The evolution of Irish soda bread

Irish soda bread

A few food items are synonymous with St. Patrick’s Day: green beer, corned beef, potatoes, and Irish soda bread. Sadly, St. Patrick himself never got to enjoy most of these. As American Food Roots explains, the history of these “traditional” Irish foods is mostly “embedded in the soil of the American side of the Atlantic, not in Ireland.”

Just as tomato sauce is associated with Italian food even though tomatoes weren’t part of Italian cuisine until fairly recently, so too the foods most associated with the Irish weren’t anything that St. Patrick, born in 387 A.D, would recognize. Potatoes didn’t reach Ireland until the 17th century, and baking soda wasn’t even invented until the mid 1800s.

So how is it that these foods came to be synonymous with Irish culture? It turns out that soda bread, “a relatively new addition to the Irish diet, has a history closely connected to the events of the 19th century.” Prior to the invention of baking soda, most Irish households lacked an oven and did not bake bread at home.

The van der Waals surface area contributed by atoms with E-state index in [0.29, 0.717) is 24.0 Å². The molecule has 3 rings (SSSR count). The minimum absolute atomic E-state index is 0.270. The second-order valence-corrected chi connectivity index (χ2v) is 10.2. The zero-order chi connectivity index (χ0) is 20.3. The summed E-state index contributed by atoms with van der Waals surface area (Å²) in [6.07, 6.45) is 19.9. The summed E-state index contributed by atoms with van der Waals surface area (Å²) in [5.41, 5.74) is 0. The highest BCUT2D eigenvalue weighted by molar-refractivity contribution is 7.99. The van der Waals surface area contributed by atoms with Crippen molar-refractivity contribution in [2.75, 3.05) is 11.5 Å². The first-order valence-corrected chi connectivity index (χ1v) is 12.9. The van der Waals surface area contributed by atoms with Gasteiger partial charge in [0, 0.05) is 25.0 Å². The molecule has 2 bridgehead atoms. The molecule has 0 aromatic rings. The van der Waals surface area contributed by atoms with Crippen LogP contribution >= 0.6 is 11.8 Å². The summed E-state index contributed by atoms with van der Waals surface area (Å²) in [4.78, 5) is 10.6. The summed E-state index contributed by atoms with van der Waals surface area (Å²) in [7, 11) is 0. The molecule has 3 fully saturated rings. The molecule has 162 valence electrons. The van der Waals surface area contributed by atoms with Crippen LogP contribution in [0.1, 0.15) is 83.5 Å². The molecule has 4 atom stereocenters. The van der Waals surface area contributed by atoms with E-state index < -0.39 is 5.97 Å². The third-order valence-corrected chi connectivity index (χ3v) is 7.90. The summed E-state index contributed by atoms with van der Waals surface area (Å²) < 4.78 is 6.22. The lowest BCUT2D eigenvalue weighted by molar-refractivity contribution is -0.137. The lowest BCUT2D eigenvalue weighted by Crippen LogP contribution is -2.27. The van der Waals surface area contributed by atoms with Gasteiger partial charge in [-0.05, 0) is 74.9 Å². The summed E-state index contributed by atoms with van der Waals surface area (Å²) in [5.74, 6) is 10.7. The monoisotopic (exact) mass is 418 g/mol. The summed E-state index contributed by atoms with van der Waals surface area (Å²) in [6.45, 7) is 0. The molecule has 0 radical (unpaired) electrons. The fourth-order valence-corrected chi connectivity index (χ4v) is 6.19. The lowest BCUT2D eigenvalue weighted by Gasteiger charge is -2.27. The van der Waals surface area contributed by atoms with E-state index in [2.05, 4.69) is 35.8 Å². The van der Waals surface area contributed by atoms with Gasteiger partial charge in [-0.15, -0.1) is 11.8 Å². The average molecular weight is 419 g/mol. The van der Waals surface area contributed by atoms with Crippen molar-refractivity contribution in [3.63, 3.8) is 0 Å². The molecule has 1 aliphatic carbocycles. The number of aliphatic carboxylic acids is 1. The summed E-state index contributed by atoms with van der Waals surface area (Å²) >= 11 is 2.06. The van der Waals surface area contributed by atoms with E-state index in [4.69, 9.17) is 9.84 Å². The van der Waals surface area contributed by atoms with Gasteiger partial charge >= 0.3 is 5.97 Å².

This continued throughout the 1800s, when “most of Ireland’s agricultural products were exported and used to fill British coffers, not to feed the local population.” The Irish turned to a recent import, potatoes, for most of their sustenance. When the potato crop failed for several years in the mid-1800s, the Irish population suffered greatly. Over 1 million people starved and twice that amount left the country, many of them coming to America, where they encountered many new things, among them baking soda.

Perhaps the emigrants, “writing letters to family back home, shared these recipes and news of the leavening agent. Baking soda was available in Ireland by the latter part of the 1840s. The new leavening not only popularized quick breads, it made producing bread in the very basic Irish kitchens possible.” It also worked well with the soft wheat flour most commonly available.

You can check out the complete story, and find out how soda bread recipes have evolved, at American Food Roots, which has been nominated for Best Culinary Website in the IACP Awards. American Food Roots consistently features well-researched and fascinating stories.

Photo of Irish soda bread from BBC Food by James Martin

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